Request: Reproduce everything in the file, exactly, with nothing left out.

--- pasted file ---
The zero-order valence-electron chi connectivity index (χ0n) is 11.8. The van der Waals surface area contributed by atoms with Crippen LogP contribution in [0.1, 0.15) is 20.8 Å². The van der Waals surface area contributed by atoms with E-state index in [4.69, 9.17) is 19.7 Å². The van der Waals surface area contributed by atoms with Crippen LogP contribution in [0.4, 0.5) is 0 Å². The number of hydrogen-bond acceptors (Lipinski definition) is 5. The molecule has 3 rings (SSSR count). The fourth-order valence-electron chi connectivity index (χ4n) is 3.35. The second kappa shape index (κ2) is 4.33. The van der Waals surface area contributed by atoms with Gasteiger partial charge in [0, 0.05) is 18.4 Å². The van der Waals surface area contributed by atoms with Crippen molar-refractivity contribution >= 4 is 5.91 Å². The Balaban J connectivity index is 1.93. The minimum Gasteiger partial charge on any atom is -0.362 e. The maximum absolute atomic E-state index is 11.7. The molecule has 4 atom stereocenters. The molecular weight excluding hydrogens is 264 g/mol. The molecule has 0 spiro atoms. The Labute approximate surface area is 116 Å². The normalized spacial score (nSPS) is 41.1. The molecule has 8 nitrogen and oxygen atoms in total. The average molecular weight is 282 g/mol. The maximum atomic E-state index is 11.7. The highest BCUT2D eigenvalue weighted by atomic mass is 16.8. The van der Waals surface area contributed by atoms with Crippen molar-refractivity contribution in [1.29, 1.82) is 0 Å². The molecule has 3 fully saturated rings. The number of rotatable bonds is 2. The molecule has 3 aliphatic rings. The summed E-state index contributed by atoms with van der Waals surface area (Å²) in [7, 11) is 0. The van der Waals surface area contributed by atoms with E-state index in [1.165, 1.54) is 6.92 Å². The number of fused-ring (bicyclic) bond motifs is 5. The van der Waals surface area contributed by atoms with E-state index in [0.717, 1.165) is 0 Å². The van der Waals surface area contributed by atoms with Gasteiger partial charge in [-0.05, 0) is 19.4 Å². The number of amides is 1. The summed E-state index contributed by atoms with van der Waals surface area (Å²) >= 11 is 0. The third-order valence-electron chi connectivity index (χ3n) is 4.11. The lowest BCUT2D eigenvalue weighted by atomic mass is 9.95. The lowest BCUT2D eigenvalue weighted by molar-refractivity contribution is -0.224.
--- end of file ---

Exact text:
The zero-order valence-electron chi connectivity index (χ0n) is 11.8. The van der Waals surface area contributed by atoms with Crippen LogP contribution in [0.1, 0.15) is 20.8 Å². The van der Waals surface area contributed by atoms with E-state index in [4.69, 9.17) is 19.7 Å². The van der Waals surface area contributed by atoms with Crippen LogP contribution in [0.4, 0.5) is 0 Å². The number of hydrogen-bond acceptors (Lipinski definition) is 5. The molecule has 3 rings (SSSR count). The fourth-order valence-electron chi connectivity index (χ4n) is 3.35. The second kappa shape index (κ2) is 4.33. The van der Waals surface area contributed by atoms with Gasteiger partial charge in [0, 0.05) is 18.4 Å². The van der Waals surface area contributed by atoms with Crippen molar-refractivity contribution >= 4 is 5.91 Å². The Balaban J connectivity index is 1.93. The minimum Gasteiger partial charge on any atom is -0.362 e. The maximum absolute atomic E-state index is 11.7. The molecule has 4 atom stereocenters. The molecular weight excluding hydrogens is 264 g/mol. The molecule has 0 spiro atoms. The Labute approximate surface area is 116 Å². The normalized spacial score (nSPS) is 41.1. The molecule has 8 nitrogen and oxygen atoms in total. The average molecular weight is 282 g/mol. The maximum atomic E-state index is 11.7. The highest BCUT2D eigenvalue weighted by atomic mass is 16.8. The van der Waals surface area contributed by atoms with Crippen molar-refractivity contribution in [1.29, 1.82) is 0 Å². The molecule has 3 fully saturated rings. The number of rotatable bonds is 2. The molecule has 3 aliphatic rings. The summed E-state index contributed by atoms with van der Waals surface area (Å²) in [7, 11) is 0. The van der Waals surface area contributed by atoms with E-state index in [1.165, 1.54) is 6.92 Å². The number of fused-ring (bicyclic) bond motifs is 5. The van der Waals surface area contributed by atoms with E-state index in [0.717, 1.165) is 0 Å². The van der Waals surface area contributed by atoms with Gasteiger partial charge in [-0.05, 0) is 19.4 Å². The number of amides is 1. The summed E-state index contributed by atoms with van der Waals surface area (Å²) >= 11 is 0. The third-order valence-electron chi connectivity index (χ3n) is 4.11. The lowest BCUT2D eigenvalue weighted by atomic mass is 9.95. The lowest BCUT2D eigenvalue weighted by molar-refractivity contribution is -0.224.